Picture this: young Monks with shaved heads and dressed in their traditional robes, yet wearing backwards hats, converses in hand and talking on their cell phones. This I witnessed at Shwedagon Pagoda of all places, the over 2,000 year old pagoda that towers over Yangon. Everyone who comes to Yangon ends up there at some point or another. The young Burmese guys also seem to go to great lengths to have punk style haircuts. In Bagan, a village boy trying to sell me postcards had a mohawk with blonde frosted tips. Did I mention the trucks pilled high with equipment and HUGE speakers driving around and blasting music as people are hanging off of it. I will never understand how these things occur.

Most everyone still wears the traditional “long skirts”. It basically looks like patterned fabric tied tightly around the waist. For men, it’s called a longyi which tends to have a small plaid pattern, and for women, a htamein which has flowery or colorful pattern. Most notably, I got a kick out of seeing Burmese businessmen briskly walking to or from work in their nice button downs and still rocking their longyi with a certain swag. Business on top, party on bottom.

Rows and rows of haphazardly placed dilapidated buildings, some colonial era/style, with the occasional luxury hotel thrown into the mix. As we were approaching the looming Shwedagon Pagoda, we passed by a massive fancy condo development with ads boasting about its lineup of foreign investors. The purpose of its being was to have the best view of Yangon and the 2,000 year old pagoda. Go figure.

Prime example of this slew of juxtapositions has to be everything about our night bus from Yangon to Inle Lake…

JJ Express. The “JJ” I found out is for “joyous journey”, and I have to say, I was quite impressed. Myanmar night buses put Thailand night buses to shame.

  • We basically had Lazyboy recliners for seats, complete with pop up leg rests, blankets and flat screen LCD TVs.
  • There were TWO uniformed stewards handing out beverages and mini cakes or whatever they were. Keep in mind is spent $20 for this 12 hour journey.
  • AC! Extremely important for comfort factor seeing as it;’s summer in one of the hottest places I’ve ever been.

Here’s where things get interesting…

A few hours in, Heather gets up to asks the stewardess where she can find the bathroom. A couple minutes later we stop on the side of the road and the stewardess ushers Heather out to go find a nice spot in the woods. Conclusion: this bus has everything but a bathroom! Rationing of water ensues. Later on in this joyous journey, the bus stops in a parking lot in line with a bunch of other buses. A nice man translates that it will be a 30 minute stop. We pass through the row of buses and come to the most happening and inviting rest stop complex I’ve ever seen. NJ Turnpike step yo game up! I use a nice normal toilet and hope that we frequent these types of places along the way. Back on the road soon after, our pace slows and the bus ride gets bumpy and doesn’t stop. Why are we off the freeway? THEY HAVEN’T BUILT IT THIS FAR YET. Were beginning to go through the mountains and take turns around cliffs with no type of guardrail. The bus stops and honks at times to let other big vehicles pass in the other direction, seeing as the roads aren’t wide enough for two-way traffic at the turns. I wake up at one point to the lights coming on and a line of people getting off the bus. Awesome, i think, we’ve come to another fancy rest stop. Wrong. With a giggle, the stewardess motions for me to join the line of women squatting over a ditch on the side of the road. I shoo away a stray dog to take my territory and I’m sliding in the dirt slope as I’m trying to pee and a truck passing by makes me feel like a deer in headlights. As I’m walking back onto the bus while questioning reality, the stewardess is getting up from her squat and straightening her prim and proper uniform. I was in quite a daze from sleep but I realize later that all of this actually happened. Only in Myanmar.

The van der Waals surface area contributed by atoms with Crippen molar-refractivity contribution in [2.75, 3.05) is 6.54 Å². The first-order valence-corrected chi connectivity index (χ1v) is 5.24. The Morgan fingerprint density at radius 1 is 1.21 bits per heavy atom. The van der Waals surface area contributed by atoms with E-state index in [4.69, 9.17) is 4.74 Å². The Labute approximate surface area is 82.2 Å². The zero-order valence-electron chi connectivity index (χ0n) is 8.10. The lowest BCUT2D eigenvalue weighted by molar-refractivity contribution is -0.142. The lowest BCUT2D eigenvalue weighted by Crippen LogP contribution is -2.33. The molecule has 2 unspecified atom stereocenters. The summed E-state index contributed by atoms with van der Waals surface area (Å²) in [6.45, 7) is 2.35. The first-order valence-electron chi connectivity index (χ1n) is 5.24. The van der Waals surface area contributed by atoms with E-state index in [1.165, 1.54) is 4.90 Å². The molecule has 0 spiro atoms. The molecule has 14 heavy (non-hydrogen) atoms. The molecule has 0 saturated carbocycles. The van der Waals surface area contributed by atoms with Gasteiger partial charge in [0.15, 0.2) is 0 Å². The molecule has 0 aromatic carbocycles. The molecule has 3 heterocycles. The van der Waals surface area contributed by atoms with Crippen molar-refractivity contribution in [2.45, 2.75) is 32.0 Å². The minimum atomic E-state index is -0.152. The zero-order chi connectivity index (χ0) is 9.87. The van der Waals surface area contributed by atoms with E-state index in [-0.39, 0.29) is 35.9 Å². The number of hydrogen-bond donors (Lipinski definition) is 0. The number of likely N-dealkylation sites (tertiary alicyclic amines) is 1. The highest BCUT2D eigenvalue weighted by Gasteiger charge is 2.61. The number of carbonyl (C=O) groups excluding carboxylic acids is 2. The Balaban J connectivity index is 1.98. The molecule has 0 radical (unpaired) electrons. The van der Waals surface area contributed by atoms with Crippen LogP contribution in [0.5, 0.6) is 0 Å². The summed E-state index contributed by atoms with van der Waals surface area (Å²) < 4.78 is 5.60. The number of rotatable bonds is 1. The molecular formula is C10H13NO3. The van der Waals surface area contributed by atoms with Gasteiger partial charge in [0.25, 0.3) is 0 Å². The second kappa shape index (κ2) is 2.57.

PS Just to clarify, my bus from Bagan had a toilet on it and I still stand by my statement that Myanmar buses top Thailand buses.

There is way more of Myanmar I have to share but I though I would give a sense of what it’s like before I get into some adventures. In the meantime, I’m back in Thailand in Chiang Mai for some Songkran festivities(Songkran is Thailand’s New Year and basically a nation wide water fight). Enjoy and keep posted! Chiang Mai, Chiang Rai, Pai and Bali to come as well.